To ban a political party, as recently in Moldova, is not something that frequently happens in Europe. It is even more unusual for state authorities to ban a political party with representatives in the parliament. This happened to the Shor party in Moldova. There were cases of corruption and money laundering within the party, and a 15 years prison sentence for the founder of the party Ilan Shor for financial fraud, which is why he fled the country to Israel. But none of that would be a reason for banning and dissolving the party because money laundering in politics is not unusual, neither in the West nor the East.
The party was banned because it undermined the sovereignty of its own country. It placed itself at the service of a foreign power. It desired and worked for the foreign country’s invasion goal. It represented a pure fifth column, which would grow into a quisling and puppet government as soon as its real bosses entered the country with their army. With this ban, the pro-European government in Moldova might have already defended itself from the impending Russian invasion. They cannot know this, but they have reached a brave decision and made a safer country that preserved its independence.
After Ukraine, Moldova was next in line for the Russian invasion, following the same pattern. If the casus belli in Ukraine were Donetsk and Luhansk, Transnistria in Moldova should have been the next, as another one of the security pockets and unresolved conflicts Russia created so one day it could enter other people’s territory. Kosovo is one of those pockets Moscow does not want to be resolved.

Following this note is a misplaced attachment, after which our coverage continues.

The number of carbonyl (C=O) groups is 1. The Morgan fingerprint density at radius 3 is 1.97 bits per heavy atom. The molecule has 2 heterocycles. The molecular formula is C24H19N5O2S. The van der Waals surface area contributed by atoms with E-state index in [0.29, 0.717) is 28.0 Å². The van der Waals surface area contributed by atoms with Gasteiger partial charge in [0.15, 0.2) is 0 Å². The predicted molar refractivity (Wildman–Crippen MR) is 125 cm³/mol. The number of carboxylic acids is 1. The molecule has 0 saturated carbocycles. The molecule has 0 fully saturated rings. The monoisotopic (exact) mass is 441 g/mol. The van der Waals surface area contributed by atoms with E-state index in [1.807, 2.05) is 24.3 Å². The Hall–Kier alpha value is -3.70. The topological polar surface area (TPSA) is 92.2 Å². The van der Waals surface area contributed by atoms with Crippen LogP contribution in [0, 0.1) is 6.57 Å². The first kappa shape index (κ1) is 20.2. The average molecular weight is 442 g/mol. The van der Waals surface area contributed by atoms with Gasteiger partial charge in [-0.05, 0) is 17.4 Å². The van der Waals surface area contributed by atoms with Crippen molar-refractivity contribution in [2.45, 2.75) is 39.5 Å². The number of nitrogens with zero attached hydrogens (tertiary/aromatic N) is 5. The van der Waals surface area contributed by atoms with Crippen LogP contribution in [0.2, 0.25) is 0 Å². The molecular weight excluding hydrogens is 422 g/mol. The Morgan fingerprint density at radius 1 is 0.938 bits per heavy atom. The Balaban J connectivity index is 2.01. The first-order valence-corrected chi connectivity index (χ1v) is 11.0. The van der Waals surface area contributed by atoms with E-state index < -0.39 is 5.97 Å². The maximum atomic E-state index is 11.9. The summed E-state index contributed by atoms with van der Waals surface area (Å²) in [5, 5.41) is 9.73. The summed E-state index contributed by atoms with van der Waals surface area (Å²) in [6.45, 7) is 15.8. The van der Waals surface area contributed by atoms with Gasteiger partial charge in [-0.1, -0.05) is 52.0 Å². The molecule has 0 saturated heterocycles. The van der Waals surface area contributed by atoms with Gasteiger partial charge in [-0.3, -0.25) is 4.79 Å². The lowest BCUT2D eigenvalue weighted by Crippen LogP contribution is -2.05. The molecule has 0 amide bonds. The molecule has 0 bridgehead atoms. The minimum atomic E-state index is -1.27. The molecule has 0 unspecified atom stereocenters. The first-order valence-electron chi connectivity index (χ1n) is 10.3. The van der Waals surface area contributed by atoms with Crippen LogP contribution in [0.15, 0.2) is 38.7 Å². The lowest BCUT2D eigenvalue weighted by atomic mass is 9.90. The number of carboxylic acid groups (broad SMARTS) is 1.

Moscow can now throw plans for the subjugation of Moldova into the trash. Chisinau has clearly shown they reject the submission and know well how Russia planned the take-over. If one day Moldova becomes a member of the EU or NATO, which it fervently wants, it will remember the banning of the Shor party as a crucial decision and a turning point which led it to the democratic society it wants to be a part of instead of war and loss of independence.
This is how one defends the freedom of one’s country, despite all the risks, including the biggest, of being attacked from outside.
There will probably be no banning of parties in Serbia, but that does not mean that the idea of total subjugation to Russia, including the arrival of its occupying army, with the loss of state sovereignty, does not exist. The media is full of such narratives. The Russian occupation is extensively called for on social media. Messages are written in Russian as a welcome sign to the foreign army and government. Those people also say they would give up their country if sanctions were imposed on Russia.
A Serbian patriot must be a Russian patriot at the same time. He believes that Serbia cannot achieve its goals if Moscow does not help it. There is also a belief that the world is being reshaped, that Russia would emerge at the forefront and Europe and America would fall apart. Serbia must stand by Moscow on the winning side in this epic battle.